Friday, April 26, 2013

Book Review - "How to Live in a Car, Van or RV" by Robert Wells

I don't know about you, but a book title like this would likely attract a very small reading audience. Fifteen or twenty years ago, it would have interested me, but I probably would have bought it and put it on the ever growing reading pile of paper/ink books until, maybe, at some later date, when nothing else seemed to grab my attention, I would have picked it up and read it.

But, let's look at a few factors. First, "how to" books are among the most popular non-fiction books in the market place. Everyone seems to want to learn how to do something or, typically, several new things all the time. A second factor is that people, in my opinion, tend to lead routine, humdrum, rut-like, boring lives. The sense of adventure seems to become muted once one (male or female) settles down to what, I guess, is considered the more "traditional" American lifestyle. A third factor is that most "how to" books are not written for a large, mass audience. Rather, they are written for a specific niche or targeted group of readers. And finally, a fourth factor is that there has always been, but I believe there is a growing unrest in a certain small segment of the population. This group wants to distance itself from the conformity and boredom of the "traditional" American lifestyle and revert back to the more primitive, simplistic, compact, nomadic, hunter-gatherer instinctive lifestyle of our very ancient human predecessors. THEY are the small group who will be attracted to a book with this kind of title.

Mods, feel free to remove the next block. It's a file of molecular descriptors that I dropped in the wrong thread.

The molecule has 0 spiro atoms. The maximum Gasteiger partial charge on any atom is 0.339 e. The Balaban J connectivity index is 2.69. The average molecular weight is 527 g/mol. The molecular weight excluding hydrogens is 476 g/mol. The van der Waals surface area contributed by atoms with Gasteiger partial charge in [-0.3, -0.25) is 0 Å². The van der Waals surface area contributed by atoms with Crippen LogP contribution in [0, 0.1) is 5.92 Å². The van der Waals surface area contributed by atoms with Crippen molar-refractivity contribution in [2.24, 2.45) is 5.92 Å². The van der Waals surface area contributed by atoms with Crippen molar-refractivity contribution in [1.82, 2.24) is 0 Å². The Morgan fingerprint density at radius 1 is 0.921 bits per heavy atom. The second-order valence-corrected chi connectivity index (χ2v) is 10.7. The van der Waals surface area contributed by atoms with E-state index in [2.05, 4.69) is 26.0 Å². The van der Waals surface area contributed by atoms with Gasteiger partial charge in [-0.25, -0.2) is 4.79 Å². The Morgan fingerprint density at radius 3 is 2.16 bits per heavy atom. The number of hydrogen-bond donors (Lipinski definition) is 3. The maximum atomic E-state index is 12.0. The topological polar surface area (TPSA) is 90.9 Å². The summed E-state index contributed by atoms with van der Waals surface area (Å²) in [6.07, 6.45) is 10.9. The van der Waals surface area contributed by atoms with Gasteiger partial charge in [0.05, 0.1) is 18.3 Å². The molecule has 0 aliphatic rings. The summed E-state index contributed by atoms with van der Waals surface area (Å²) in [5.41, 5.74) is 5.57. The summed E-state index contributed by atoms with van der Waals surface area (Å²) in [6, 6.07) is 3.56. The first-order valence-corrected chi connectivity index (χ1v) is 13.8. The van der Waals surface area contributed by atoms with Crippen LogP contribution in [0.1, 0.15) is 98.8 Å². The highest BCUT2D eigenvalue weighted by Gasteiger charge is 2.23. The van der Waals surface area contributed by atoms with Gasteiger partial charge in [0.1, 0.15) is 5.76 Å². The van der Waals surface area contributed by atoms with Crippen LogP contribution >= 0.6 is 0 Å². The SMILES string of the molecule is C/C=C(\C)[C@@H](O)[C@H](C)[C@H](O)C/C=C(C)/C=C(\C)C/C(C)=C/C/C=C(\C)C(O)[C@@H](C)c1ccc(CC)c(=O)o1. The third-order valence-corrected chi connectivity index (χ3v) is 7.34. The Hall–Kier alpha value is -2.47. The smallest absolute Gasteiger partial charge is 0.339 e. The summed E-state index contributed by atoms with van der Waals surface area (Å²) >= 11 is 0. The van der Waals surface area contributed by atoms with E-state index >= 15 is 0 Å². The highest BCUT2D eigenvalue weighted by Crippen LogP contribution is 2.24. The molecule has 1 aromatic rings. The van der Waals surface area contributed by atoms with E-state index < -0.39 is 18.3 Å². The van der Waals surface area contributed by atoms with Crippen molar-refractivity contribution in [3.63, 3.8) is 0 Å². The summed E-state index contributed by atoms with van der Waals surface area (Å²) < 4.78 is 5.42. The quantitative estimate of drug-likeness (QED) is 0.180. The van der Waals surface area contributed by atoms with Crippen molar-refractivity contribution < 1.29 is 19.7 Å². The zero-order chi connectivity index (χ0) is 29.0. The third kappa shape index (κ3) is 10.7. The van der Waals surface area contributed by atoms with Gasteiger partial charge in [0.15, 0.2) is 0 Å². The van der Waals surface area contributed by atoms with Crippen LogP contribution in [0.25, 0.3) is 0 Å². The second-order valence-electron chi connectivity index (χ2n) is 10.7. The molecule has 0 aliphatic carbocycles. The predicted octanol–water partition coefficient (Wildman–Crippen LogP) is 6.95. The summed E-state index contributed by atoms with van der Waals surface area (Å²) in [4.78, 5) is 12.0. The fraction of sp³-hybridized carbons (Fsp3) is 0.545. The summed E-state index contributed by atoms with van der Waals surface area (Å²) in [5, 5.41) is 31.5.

Let me be the first to state that I have no problem with how anyone else chooses to live his or her life. That is, and should always be, a personal human right of choice. I grew up in the New York City metro area with some estimated 15,000,000 other people. When I left that area in 1967 to move to upstate New York, I moved to a much smaller metro area surrounded by vast expanses of rural country and small hamlets, villages and towns. I experienced a much different lifestyle and one that was much more in harmony with me. Over the years I've lived in a few other larger metro areas including Washington, DC. But, I kept looking to move further and further away from the maddening crowd.

I've often said that I'm really happy that so many people love living in the densely populated and congested suburbs of big cities. They leave their half-acre of nature and fresh air to those of us in the minority who want that space and freedom. We are willing to forego all the "conveniences" of the major metro areas for the peace, quiet, an unobstructed view of the heavens and stars. We can enjoy the ability to find an isolated spot when we want to where no other humans are near and we can lie back on the grass looking at the sky and contemplate the shapes of the clouds floating past.

THAT is what Bob Wells wrote about in his book, How to Live in a Car, Van or RV--And Get Out of Debt, Travel and Find True Freedom How to Live in a Car, Van or RV. Okay, so the title is more pragmatic sounding than wistful. But, when I began reading the book, I swore that Bob had taken my personal feelings about freedom and a non-conforming lifestyle and articulated them in a book for all to read. Certainly, Bob is not the first or only author to put these thoughts and feelings into words. And once you get past the introductory part of the book where he introduces the basic premise, the why and his own personal experience the book delivers a more "how to," pragmatic batch of information. This is where the individual who is fed up with any number of or all of the rapid changes in our American and world society has the opportunity to truly begin evaluating if this is a lifestyle change he or she can adapt to and embrace as an alternative lifestyle.

The Two Motivating Factors